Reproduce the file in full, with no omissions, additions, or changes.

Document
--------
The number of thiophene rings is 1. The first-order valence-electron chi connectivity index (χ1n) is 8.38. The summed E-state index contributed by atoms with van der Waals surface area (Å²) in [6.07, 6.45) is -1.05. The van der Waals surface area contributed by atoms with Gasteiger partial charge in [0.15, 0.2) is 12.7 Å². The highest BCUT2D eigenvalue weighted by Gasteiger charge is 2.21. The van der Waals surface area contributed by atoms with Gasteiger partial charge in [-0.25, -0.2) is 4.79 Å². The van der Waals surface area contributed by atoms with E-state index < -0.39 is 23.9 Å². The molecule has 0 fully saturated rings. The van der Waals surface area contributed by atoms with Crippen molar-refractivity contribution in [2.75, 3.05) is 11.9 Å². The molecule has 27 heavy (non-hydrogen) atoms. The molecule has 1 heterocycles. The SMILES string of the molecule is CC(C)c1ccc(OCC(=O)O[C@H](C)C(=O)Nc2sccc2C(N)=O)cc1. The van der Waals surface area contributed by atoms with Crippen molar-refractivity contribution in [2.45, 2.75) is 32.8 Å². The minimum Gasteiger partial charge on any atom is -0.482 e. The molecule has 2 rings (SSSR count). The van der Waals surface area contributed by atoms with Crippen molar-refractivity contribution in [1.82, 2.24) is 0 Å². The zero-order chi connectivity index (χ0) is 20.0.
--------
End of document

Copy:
The number of thiophene rings is 1. The first-order valence-electron chi connectivity index (χ1n) is 8.38. The summed E-state index contributed by atoms with van der Waals surface area (Å²) in [6.07, 6.45) is -1.05. The van der Waals surface area contributed by atoms with Gasteiger partial charge in [0.15, 0.2) is 12.7 Å². The highest BCUT2D eigenvalue weighted by Gasteiger charge is 2.21. The van der Waals surface area contributed by atoms with Gasteiger partial charge in [-0.25, -0.2) is 4.79 Å². The van der Waals surface area contributed by atoms with E-state index < -0.39 is 23.9 Å². The molecule has 0 fully saturated rings. The van der Waals surface area contributed by atoms with Crippen molar-refractivity contribution in [2.75, 3.05) is 11.9 Å². The molecule has 27 heavy (non-hydrogen) atoms. The molecule has 1 heterocycles. The SMILES string of the molecule is CC(C)c1ccc(OCC(=O)O[C@H](C)C(=O)Nc2sccc2C(N)=O)cc1. The van der Waals surface area contributed by atoms with Crippen molar-refractivity contribution in [2.45, 2.75) is 32.8 Å². The minimum Gasteiger partial charge on any atom is -0.482 e. The molecule has 2 rings (SSSR count). The van der Waals surface area contributed by atoms with Crippen molar-refractivity contribution in [1.82, 2.24) is 0 Å². The zero-order chi connectivity index (χ0) is 20.0.